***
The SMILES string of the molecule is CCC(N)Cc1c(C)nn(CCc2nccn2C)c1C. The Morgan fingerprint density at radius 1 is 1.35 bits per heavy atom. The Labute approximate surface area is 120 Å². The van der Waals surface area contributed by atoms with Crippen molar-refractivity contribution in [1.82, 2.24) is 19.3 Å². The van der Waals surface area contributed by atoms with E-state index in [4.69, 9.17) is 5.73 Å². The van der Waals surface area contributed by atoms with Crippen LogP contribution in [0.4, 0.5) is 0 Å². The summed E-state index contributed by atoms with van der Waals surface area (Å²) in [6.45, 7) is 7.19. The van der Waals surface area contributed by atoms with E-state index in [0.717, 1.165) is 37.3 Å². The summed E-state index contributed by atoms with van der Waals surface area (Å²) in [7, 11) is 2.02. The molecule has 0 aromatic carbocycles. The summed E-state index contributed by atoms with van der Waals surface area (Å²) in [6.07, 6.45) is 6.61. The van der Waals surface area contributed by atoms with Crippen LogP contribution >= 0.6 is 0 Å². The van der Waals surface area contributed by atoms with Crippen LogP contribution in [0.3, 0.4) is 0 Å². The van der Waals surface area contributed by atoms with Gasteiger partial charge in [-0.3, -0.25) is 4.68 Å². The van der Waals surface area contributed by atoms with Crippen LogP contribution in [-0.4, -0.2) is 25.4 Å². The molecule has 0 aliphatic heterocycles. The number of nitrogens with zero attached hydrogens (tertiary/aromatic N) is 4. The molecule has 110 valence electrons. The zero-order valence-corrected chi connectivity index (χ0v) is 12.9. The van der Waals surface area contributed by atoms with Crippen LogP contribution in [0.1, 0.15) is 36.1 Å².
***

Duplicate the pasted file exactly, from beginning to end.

The SMILES string of the molecule is CCC(N)Cc1c(C)nn(CCc2nccn2C)c1C. The Morgan fingerprint density at radius 1 is 1.35 bits per heavy atom. The Labute approximate surface area is 120 Å². The van der Waals surface area contributed by atoms with Crippen molar-refractivity contribution in [1.82, 2.24) is 19.3 Å². The van der Waals surface area contributed by atoms with E-state index in [4.69, 9.17) is 5.73 Å². The van der Waals surface area contributed by atoms with Crippen LogP contribution in [0.4, 0.5) is 0 Å². The summed E-state index contributed by atoms with van der Waals surface area (Å²) in [6.45, 7) is 7.19. The van der Waals surface area contributed by atoms with E-state index in [0.717, 1.165) is 37.3 Å². The summed E-state index contributed by atoms with van der Waals surface area (Å²) in [7, 11) is 2.02. The molecule has 0 aromatic carbocycles. The summed E-state index contributed by atoms with van der Waals surface area (Å²) in [6.07, 6.45) is 6.61. The van der Waals surface area contributed by atoms with Crippen LogP contribution >= 0.6 is 0 Å². The van der Waals surface area contributed by atoms with Crippen LogP contribution in [0.3, 0.4) is 0 Å². The van der Waals surface area contributed by atoms with Gasteiger partial charge in [-0.3, -0.25) is 4.68 Å². The van der Waals surface area contributed by atoms with Crippen LogP contribution in [-0.4, -0.2) is 25.4 Å². The molecule has 0 aliphatic heterocycles. The number of nitrogens with zero attached hydrogens (tertiary/aromatic N) is 4. The molecule has 110 valence electrons. The zero-order valence-corrected chi connectivity index (χ0v) is 12.9. The van der Waals surface area contributed by atoms with Crippen LogP contribution in [0.1, 0.15) is 36.1 Å².